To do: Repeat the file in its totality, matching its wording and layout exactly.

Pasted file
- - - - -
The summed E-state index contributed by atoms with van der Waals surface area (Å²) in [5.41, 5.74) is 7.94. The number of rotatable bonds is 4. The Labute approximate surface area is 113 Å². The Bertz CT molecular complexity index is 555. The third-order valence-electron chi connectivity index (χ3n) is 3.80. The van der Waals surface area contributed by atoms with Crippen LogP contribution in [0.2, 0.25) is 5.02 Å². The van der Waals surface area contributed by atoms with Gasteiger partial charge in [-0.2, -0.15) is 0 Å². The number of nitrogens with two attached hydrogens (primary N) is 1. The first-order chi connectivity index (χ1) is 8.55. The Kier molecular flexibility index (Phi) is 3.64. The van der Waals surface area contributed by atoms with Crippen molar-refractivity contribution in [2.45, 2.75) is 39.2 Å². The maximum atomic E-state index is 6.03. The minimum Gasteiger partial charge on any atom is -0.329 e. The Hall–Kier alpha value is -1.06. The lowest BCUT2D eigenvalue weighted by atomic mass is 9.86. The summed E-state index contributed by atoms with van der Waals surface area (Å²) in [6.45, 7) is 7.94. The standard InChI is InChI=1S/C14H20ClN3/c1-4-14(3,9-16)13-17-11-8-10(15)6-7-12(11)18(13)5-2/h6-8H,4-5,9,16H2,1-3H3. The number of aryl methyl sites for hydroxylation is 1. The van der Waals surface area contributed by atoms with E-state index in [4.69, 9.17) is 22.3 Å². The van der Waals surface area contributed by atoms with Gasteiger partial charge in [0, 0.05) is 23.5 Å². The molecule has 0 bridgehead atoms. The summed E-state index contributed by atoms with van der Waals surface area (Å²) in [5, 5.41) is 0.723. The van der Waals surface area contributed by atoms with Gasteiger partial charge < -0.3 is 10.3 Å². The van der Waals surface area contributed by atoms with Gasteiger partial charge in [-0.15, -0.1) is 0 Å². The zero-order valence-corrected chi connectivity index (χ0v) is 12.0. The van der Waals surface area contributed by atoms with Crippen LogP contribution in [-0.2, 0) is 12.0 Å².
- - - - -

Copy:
The summed E-state index contributed by atoms with van der Waals surface area (Å²) in [5.41, 5.74) is 7.94. The number of rotatable bonds is 4. The Labute approximate surface area is 113 Å². The Bertz CT molecular complexity index is 555. The third-order valence-electron chi connectivity index (χ3n) is 3.80. The van der Waals surface area contributed by atoms with Crippen LogP contribution in [0.2, 0.25) is 5.02 Å². The van der Waals surface area contributed by atoms with Gasteiger partial charge in [-0.2, -0.15) is 0 Å². The number of nitrogens with two attached hydrogens (primary N) is 1. The first-order chi connectivity index (χ1) is 8.55. The Kier molecular flexibility index (Phi) is 3.64. The van der Waals surface area contributed by atoms with Crippen molar-refractivity contribution in [2.45, 2.75) is 39.2 Å². The maximum atomic E-state index is 6.03. The minimum Gasteiger partial charge on any atom is -0.329 e. The Hall–Kier alpha value is -1.06. The lowest BCUT2D eigenvalue weighted by atomic mass is 9.86. The summed E-state index contributed by atoms with van der Waals surface area (Å²) in [6.45, 7) is 7.94. The standard InChI is InChI=1S/C14H20ClN3/c1-4-14(3,9-16)13-17-11-8-10(15)6-7-12(11)18(13)5-2/h6-8H,4-5,9,16H2,1-3H3. The number of aryl methyl sites for hydroxylation is 1. The van der Waals surface area contributed by atoms with E-state index in [4.69, 9.17) is 22.3 Å². The van der Waals surface area contributed by atoms with Gasteiger partial charge in [0, 0.05) is 23.5 Å². The molecule has 0 bridgehead atoms. The summed E-state index contributed by atoms with van der Waals surface area (Å²) in [5, 5.41) is 0.723. The van der Waals surface area contributed by atoms with Gasteiger partial charge < -0.3 is 10.3 Å². The van der Waals surface area contributed by atoms with Gasteiger partial charge in [-0.15, -0.1) is 0 Å². The zero-order valence-corrected chi connectivity index (χ0v) is 12.0. The van der Waals surface area contributed by atoms with Crippen LogP contribution in [-0.2, 0) is 12.0 Å².